Rooibos

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Rooibos

Postby Jeff Grossman/NYC » Mon Jun 12, 2006 1:48 am

When I need tea, I drink rooibos. It has no caffeine nor tannins. See here and here.

My question is: are any of these chemicals a diuretic? My husband insists that even decaffeinated or herbal tea makes him 'go' more often; he blames the tannins for that. Does that make sense?

[ I'm a hopeless babe w/r/t tea. It is a disfavored drink in my house, hence, I've allocated very few brain cells to its understanding. ]

Thanks for any guidance.
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Re: Rooibos

Postby Bob Ross » Mon Jun 12, 2006 2:24 am

Jeff, I thought Roibos was a mild diuretic. Is that wrong?
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Re: Rooibos

Postby Jeff Grossman/NYC » Mon Jun 12, 2006 2:57 am

I was asking (the collective) you!
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Re: Rooibos

Postby Paul Winalski » Mon Jun 12, 2006 3:36 pm

It's certainly true that ordinary, unadulterated tea is a mild diuretic. I don't know what substance in the tea is responsible for that effect.

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Re: Rooibos

Postby Jenise » Mon Jun 12, 2006 4:23 pm

Jeff, coincidentally I was just cruising the net last week trying to find out more about rooibos tea as a homeophathic allergy preventer. I remembered seeing something about it being a temporary diuretic, and I just retraced my steps and found the item. It's from the website of a South African gentleman raised on rooibos who immigrated to Canada and then started importing the tea. He had all kinds of allergy difficulties after the move and was on medication, and once he started importing and drinking his beloved rooibos (just cuz he liked it and missed it), within weeks he also found he didn't need the allergy meds any more. Of course, some immunotherapy from site-familiarity could explain that too, but....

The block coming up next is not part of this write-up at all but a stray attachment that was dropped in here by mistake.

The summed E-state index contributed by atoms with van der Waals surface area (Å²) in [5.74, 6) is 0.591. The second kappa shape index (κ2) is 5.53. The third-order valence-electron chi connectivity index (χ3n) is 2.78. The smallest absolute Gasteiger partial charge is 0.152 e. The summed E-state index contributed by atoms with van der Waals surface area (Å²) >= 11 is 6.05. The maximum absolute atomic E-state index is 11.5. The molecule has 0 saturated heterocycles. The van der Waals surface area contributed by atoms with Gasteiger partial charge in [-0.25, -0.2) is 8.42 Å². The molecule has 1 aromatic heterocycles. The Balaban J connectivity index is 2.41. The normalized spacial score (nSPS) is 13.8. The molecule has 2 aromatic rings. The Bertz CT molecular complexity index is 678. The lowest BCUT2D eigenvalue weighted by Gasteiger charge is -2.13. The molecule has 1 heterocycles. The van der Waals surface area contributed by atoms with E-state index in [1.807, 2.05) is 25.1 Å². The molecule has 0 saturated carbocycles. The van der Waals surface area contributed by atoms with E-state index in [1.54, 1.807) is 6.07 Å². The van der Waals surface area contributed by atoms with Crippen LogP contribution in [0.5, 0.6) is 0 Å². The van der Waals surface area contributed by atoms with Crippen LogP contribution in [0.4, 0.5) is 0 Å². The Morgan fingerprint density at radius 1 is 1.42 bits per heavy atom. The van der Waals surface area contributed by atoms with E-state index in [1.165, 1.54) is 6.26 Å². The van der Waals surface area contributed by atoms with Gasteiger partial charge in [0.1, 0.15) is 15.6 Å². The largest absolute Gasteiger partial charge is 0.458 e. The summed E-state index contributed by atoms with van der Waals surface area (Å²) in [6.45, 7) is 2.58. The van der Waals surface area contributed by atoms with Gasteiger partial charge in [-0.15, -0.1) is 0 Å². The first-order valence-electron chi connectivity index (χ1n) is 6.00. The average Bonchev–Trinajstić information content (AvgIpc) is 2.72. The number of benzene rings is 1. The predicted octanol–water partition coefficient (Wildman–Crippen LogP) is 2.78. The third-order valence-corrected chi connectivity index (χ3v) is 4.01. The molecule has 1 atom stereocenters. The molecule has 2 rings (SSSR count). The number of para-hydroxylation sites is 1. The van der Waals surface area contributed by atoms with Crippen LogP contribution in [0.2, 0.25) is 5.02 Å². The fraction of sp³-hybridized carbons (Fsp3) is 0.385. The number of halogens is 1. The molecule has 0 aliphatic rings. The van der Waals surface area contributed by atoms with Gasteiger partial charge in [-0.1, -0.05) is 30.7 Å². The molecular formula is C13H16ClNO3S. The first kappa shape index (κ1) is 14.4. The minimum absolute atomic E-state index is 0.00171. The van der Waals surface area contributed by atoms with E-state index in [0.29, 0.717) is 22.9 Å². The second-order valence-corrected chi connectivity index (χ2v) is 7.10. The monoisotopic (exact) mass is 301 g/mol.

Anyway, he said this which might pertain to your husband's (I like the sound of that!) situation: Rooibos has been found to help with insomnia, disturbed sleeping patterns and headaches. It contains no caffeine and has a relaxing effect on the central nervous system. Have a cup of Rooibos before you get ready for bed to ensure a good night's sleep! BUT - don't get too enthusiastic: If your body is not used to this anti-oxidant rich tea, the initial diuretic effect caused by the detoxification of your body might lead to a few trips to the washroom which is not exactly what you need to fight insomnia, eh?
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Re: Rooibos

Postby ChefCarey » Mon Jun 12, 2006 7:02 pm

Jenise wrote:Jeff, coincidentally I was just cruising the net last week trying to find out more about rooibos tea as a homeophathic allergy preventer. I remembered seeing something about it being a temporary diuretic, and I just retraced my steps and found the item. It's from the website of a South African gentleman raised on rooibos who immigrated to Canada and then started importing the tea. He had all kinds of allergy difficulties after the move and was on medication, and once he started importing and drinking his beloved rooibos (just cuz he liked it and missed it), within weeks he also found he didn't need the allergy meds any more. Of course, some immunotherapy from site-familiarity could explain that too, but....